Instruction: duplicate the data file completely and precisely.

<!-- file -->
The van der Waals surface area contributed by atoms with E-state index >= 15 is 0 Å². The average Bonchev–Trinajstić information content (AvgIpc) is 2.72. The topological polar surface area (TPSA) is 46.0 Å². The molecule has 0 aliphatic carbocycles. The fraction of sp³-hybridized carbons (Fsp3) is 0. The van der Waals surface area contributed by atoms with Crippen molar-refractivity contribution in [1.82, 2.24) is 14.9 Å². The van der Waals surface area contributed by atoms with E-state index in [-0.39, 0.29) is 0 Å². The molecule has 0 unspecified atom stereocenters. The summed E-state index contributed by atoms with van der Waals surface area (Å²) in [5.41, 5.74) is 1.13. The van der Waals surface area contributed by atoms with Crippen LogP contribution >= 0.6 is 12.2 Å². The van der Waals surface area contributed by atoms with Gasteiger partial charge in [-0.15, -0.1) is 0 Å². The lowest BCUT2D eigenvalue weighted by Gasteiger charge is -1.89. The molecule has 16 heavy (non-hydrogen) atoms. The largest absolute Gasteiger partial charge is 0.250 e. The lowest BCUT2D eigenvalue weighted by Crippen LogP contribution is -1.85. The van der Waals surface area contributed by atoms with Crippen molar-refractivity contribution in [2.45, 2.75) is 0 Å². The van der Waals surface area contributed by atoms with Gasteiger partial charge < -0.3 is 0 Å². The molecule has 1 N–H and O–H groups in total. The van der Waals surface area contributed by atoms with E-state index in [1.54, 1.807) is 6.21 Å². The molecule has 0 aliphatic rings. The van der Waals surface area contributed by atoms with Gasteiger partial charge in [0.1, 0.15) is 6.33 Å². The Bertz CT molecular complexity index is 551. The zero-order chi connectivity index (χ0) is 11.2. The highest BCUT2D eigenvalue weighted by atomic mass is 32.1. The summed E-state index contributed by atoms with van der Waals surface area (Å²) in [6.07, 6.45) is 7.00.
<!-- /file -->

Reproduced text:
The van der Waals surface area contributed by atoms with E-state index >= 15 is 0 Å². The average Bonchev–Trinajstić information content (AvgIpc) is 2.72. The topological polar surface area (TPSA) is 46.0 Å². The molecule has 0 aliphatic carbocycles. The fraction of sp³-hybridized carbons (Fsp3) is 0. The van der Waals surface area contributed by atoms with Crippen molar-refractivity contribution in [1.82, 2.24) is 14.9 Å². The van der Waals surface area contributed by atoms with E-state index in [-0.39, 0.29) is 0 Å². The molecule has 0 unspecified atom stereocenters. The summed E-state index contributed by atoms with van der Waals surface area (Å²) in [5.41, 5.74) is 1.13. The van der Waals surface area contributed by atoms with Crippen LogP contribution >= 0.6 is 12.2 Å². The van der Waals surface area contributed by atoms with Gasteiger partial charge in [-0.15, -0.1) is 0 Å². The lowest BCUT2D eigenvalue weighted by Gasteiger charge is -1.89. The molecule has 16 heavy (non-hydrogen) atoms. The largest absolute Gasteiger partial charge is 0.250 e. The lowest BCUT2D eigenvalue weighted by Crippen LogP contribution is -1.85. The van der Waals surface area contributed by atoms with Crippen molar-refractivity contribution in [2.45, 2.75) is 0 Å². The van der Waals surface area contributed by atoms with Gasteiger partial charge < -0.3 is 0 Å². The molecule has 1 N–H and O–H groups in total. The van der Waals surface area contributed by atoms with E-state index in [1.54, 1.807) is 6.21 Å². The molecule has 0 aliphatic rings. The van der Waals surface area contributed by atoms with Gasteiger partial charge in [0.1, 0.15) is 6.33 Å². The Bertz CT molecular complexity index is 551. The zero-order chi connectivity index (χ0) is 11.2. The highest BCUT2D eigenvalue weighted by atomic mass is 32.1. The summed E-state index contributed by atoms with van der Waals surface area (Å²) in [6.07, 6.45) is 7.00.